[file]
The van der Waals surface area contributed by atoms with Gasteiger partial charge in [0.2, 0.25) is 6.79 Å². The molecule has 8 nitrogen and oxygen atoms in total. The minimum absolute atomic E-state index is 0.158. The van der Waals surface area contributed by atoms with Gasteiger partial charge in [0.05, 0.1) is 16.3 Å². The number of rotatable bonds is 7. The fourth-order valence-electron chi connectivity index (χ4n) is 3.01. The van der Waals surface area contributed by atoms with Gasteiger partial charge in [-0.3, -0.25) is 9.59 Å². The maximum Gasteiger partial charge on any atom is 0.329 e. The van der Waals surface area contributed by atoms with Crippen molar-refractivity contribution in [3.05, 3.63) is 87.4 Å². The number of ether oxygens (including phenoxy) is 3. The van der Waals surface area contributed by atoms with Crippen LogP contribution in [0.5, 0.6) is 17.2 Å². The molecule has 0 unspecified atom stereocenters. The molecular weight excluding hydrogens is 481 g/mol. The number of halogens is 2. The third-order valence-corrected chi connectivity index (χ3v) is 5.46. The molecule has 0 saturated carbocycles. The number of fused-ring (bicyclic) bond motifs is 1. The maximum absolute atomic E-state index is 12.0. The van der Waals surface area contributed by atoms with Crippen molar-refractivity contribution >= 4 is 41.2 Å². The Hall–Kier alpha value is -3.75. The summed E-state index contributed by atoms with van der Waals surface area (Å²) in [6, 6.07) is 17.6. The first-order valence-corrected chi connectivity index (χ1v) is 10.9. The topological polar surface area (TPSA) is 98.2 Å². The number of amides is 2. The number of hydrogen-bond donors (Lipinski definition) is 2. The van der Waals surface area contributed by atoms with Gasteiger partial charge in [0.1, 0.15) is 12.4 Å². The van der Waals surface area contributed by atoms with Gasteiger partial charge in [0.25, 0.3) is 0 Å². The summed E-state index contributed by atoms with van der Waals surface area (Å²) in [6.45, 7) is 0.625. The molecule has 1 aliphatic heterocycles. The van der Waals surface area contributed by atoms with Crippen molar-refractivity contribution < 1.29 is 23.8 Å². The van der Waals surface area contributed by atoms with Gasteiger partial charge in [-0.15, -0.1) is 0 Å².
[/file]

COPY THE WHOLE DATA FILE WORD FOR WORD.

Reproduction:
The van der Waals surface area contributed by atoms with Gasteiger partial charge in [0.2, 0.25) is 6.79 Å². The molecule has 8 nitrogen and oxygen atoms in total. The minimum absolute atomic E-state index is 0.158. The van der Waals surface area contributed by atoms with Gasteiger partial charge in [0.05, 0.1) is 16.3 Å². The number of rotatable bonds is 7. The fourth-order valence-electron chi connectivity index (χ4n) is 3.01. The van der Waals surface area contributed by atoms with Gasteiger partial charge in [-0.3, -0.25) is 9.59 Å². The maximum Gasteiger partial charge on any atom is 0.329 e. The van der Waals surface area contributed by atoms with Crippen molar-refractivity contribution in [3.05, 3.63) is 87.4 Å². The number of ether oxygens (including phenoxy) is 3. The van der Waals surface area contributed by atoms with Crippen LogP contribution in [0.5, 0.6) is 17.2 Å². The molecule has 0 unspecified atom stereocenters. The molecular weight excluding hydrogens is 481 g/mol. The number of halogens is 2. The third-order valence-corrected chi connectivity index (χ3v) is 5.46. The molecule has 0 saturated carbocycles. The number of fused-ring (bicyclic) bond motifs is 1. The maximum absolute atomic E-state index is 12.0. The van der Waals surface area contributed by atoms with Crippen molar-refractivity contribution >= 4 is 41.2 Å². The Hall–Kier alpha value is -3.75. The summed E-state index contributed by atoms with van der Waals surface area (Å²) in [6, 6.07) is 17.6. The first-order valence-corrected chi connectivity index (χ1v) is 10.9. The topological polar surface area (TPSA) is 98.2 Å². The number of amides is 2. The number of hydrogen-bond donors (Lipinski definition) is 2. The van der Waals surface area contributed by atoms with Gasteiger partial charge in [0.1, 0.15) is 12.4 Å². The van der Waals surface area contributed by atoms with Gasteiger partial charge in [0.25, 0.3) is 0 Å². The summed E-state index contributed by atoms with van der Waals surface area (Å²) in [6.45, 7) is 0.625. The molecule has 1 aliphatic heterocycles. The van der Waals surface area contributed by atoms with Crippen molar-refractivity contribution < 1.29 is 23.8 Å². The van der Waals surface area contributed by atoms with Gasteiger partial charge in [-0.15, -0.1) is 0 Å².